I've been working on my first Python library which provides different utilities for a set of bioinformatics tools. I am looking for feedback on this module I made for parsing configurations needed for each tool run.

To give a little more context, users are prompted with a text box to edit the default parameters that a tool runs with given a list of different acceptable values that each option may take on.


# -*- coding: utf-8 -*-

    This module provides the needed functionality 
    for parsing and verifying user-inputted config files.
import sys
import logging

PY2 = sys.version_info[0] == 2
if PY2:
    import ConfigParser
    import configparser as ConfigParser

class Config(object):
    """This class implements config file parsing and validation.


    def __init__(self, defaults,
        self.defaults = defaults
        self.value_map = value_map
        self.filename = filename
        self.sections = sections
        self.numericals = numericals
        self.settings = self._parse()
        self.allow_no_val = allow_no_val

    def _parse(self):
        """Builds dict from user-inputted config settings.

            Dictionary of config settings to be used for a tool run.
        config = ConfigParser.ConfigParser(allow_no_value=self.allow_no_val)
        cfg = config.read(self.filename)

        if not cfg:
            msg = 'Config file not readable: Using default parameters.'
            return self.defaults

        settings = {}
        # Iterate over defaults keys to get each option to lookup
        for option in self.defaults:
                input_val = _get_config_value(config, self.sections, option)
                numerical = option in self.numericals.keys()
                # Some of the tools allow for cases where the user can choose from
                # many possible unlisted values for a specific option. This is assumed
                # when option is in defauls by not value_map
                in_value_map = option in self.value_map.keys()
                in_defaults = option in self.defaults.keys()
                # Might want to make this behavior more explicit.
                if in_defaults and in_value_map and not numerical:
                    value = input_val
                    msg = 'Will check value for option: {} in specific tool.'.format(option)
                    value = self._value_map_lookup(option, input_val, num=numerical)
            except (InvalidValueError, InvalidOptionError):
                msg = ('Invalid or missing entry for {}. Using default: '
                       ' {}.'.format(option, self.defaults[option]))
                settings[option] = self.defaults[option]
                logging.debug('parameter %s = %s is valid.', option, value)
                settings[option] = value

        return settings

    def _value_map_lookup(self, option, value, num=False):
        """Get value corresponding to the value argument in value_map.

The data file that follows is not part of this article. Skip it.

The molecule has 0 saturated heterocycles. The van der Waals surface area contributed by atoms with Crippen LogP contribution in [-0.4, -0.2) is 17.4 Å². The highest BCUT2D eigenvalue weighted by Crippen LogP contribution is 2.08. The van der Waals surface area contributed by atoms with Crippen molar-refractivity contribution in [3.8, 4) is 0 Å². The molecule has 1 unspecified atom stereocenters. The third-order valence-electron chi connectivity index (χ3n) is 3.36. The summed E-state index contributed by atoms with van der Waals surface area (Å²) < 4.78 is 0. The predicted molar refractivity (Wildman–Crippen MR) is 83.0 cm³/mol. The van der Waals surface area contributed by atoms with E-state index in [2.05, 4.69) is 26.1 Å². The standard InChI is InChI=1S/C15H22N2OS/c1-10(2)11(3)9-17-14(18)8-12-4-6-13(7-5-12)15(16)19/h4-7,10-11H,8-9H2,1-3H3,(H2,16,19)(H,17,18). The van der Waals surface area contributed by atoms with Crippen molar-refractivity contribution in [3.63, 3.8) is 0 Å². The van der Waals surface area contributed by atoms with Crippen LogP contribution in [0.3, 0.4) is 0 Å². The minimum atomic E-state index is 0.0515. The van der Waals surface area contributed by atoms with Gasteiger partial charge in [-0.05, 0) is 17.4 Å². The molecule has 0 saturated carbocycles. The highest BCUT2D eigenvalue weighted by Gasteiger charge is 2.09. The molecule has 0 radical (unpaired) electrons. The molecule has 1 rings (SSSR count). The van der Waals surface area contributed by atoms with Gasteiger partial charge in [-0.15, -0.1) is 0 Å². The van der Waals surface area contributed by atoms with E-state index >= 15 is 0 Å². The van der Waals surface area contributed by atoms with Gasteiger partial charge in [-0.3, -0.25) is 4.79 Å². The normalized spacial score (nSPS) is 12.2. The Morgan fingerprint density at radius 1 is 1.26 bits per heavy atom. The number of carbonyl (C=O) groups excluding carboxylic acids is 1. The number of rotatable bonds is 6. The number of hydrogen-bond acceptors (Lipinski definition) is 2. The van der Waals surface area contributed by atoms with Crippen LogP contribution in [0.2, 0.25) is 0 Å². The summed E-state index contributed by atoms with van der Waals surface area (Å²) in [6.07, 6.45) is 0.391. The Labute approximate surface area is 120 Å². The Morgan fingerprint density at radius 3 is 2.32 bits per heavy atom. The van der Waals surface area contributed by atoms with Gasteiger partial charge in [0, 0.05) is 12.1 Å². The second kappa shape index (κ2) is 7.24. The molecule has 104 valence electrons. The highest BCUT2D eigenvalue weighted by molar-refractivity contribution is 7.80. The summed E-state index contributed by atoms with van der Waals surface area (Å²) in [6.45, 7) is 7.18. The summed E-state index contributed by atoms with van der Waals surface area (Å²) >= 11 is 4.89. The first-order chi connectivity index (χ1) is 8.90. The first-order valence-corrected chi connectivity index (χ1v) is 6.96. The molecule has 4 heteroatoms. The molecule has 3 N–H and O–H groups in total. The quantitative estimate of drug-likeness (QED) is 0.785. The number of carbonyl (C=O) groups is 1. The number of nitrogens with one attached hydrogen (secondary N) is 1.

value: A key to lookup in the value_map dict.
            numerical: dictionary of numerical entries and their ranges.

            A value obtained from value_map that is suited for the tool's
            logic. value_map is a map of user-inputted values to the values
            that are needed by the tool.

            value_map[option][value], or float(value) if num=True and the
            value is not in value_map.

            InvalidValueError: Value is not found in value_map dictionary. The given
            Value is invalid

        if value in self.value_map[option].keys():
            return self.value_map[option][value]
        elif num:
                float_val = float(value)
                _check_range(float_val, self.numericals[option][0], self.numericals[option][1])
            except ValueError:
                raise InvalidValueError
                return float_val
            raise InvalidValueError

def _get_config_value(config, sections, option):
    """ Fetches value from ConfigParser

    A wrapper around ConfigParser.get(). This function checks
    that the config has the given section/option before calling
    config.get(). If the config does not have the option an
    InvalidOptionError is raised.

        config: A RawConfigParser instance.
        sections: list of config sections to check for option.
        option: The parameter name to look up in the config.

        Parameter value for corresponding section and option.

    InvalidOptionError: The config is missing the given option argument.
    for section in sections:
        if config.has_option(section, option):
            return ''.join(config.get(section, option).split()).lower()
    raise InvalidOptionError

def _check_range(value, lower, upper):
    """Check if lower < value < upper or lower < value if upper is 'inf'
        value: A number whose range is to be checked against the given range
        lower: The lower limit on the range
        upper: The upper limit on the range

        InvalidValueError: value not in range
    if upper == 'inf':
        if value >= lower:
    elif lower <= value <= upper:
    raise ValueError

class InvalidValueError(Exception):
    """Exception class for invalid values

    Exception for when the user enters a value that
    is not a valid option. Raise this exception when the
    user-inputted value in not in valid_options[key].

class InvalidOptionError(Exception):
    """Exception class for invalid options

    Exception for when the user gives an unexpected or invlaid